Insurance market Lloyd's of London has said it is putting plans in place that will ensure it continues trading across Europe following Brexit, weeks after its chairman warned that the group could be forced to move parts of its business to the EU.
In a joint statement, John Nelson and chief executive Inga Beale said: "As you would expect, we are advancing our plans for how Lloyd's will continue trading with EU countries when the UK's membership of the EU ends.
"Continental Europe will continue to be an important market for Lloyd's as it accounts for 11% of gross written premium, and we fully expect to maintain our position in the new post-Brexit landscape."
Earlier this month, Mr Nelson said that unless access to the single market is secured after Brexit, Lloyd's could move parts of its business to the continent.
The group added that, as a result of the referendum outcome, it has decided to "pause" work on plans for a Lloyd's underwriting index.
Lloyd's made the announcement alongside half year results which saw pre-tax profits grow from £1.2 billion to £1.46 billion.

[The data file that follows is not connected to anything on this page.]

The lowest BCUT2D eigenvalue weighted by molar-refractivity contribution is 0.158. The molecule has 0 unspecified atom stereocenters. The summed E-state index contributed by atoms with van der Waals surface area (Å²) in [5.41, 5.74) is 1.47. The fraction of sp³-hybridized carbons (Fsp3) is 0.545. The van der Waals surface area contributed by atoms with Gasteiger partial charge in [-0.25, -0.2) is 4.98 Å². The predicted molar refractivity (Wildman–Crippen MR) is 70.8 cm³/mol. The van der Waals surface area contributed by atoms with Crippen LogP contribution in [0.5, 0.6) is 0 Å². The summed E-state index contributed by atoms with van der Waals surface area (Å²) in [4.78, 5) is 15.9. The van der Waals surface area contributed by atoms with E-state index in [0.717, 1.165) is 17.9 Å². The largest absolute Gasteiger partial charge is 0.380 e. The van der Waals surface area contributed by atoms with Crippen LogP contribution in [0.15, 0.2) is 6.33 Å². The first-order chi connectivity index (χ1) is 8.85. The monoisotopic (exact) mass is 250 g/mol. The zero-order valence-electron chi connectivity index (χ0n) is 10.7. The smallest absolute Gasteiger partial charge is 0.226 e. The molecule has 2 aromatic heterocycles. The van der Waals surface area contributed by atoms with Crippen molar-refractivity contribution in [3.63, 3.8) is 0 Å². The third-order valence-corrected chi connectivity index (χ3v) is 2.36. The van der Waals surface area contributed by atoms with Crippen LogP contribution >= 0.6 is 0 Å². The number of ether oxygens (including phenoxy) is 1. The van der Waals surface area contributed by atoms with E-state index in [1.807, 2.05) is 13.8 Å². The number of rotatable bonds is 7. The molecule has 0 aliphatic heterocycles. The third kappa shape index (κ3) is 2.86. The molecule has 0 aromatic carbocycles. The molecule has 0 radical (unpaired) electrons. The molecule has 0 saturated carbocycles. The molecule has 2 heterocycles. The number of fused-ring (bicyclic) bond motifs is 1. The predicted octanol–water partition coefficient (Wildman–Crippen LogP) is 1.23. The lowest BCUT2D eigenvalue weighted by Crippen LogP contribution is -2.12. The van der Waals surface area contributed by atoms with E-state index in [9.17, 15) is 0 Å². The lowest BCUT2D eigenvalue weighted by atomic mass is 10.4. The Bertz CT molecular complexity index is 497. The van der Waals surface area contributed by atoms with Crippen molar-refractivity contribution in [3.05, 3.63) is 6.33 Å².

Mr Nelson added: "Whilst we are operating in difficult conditions, we have continued to make significant progress in growing our presence in the fast-growth markets across the globe.
"In 2016 we have applied for onshore reinsurance licences in India and Malaysia as well as opening a new office in Bogota, Colombia. This complements the growth we are seeing in Dubai, China and in our more traditional markets, particularly the United States."
Gross written premiums rose 5% from £15.5 billion to £16.3 billion during the period, with the firm adding that wildfires in Alberta, Canada, led to a rise in claims. This led to an £850 million hit to underwriting profit.
However, the firm said it benefited from the collapse in sterling versus the dollar to the tune of £300 million.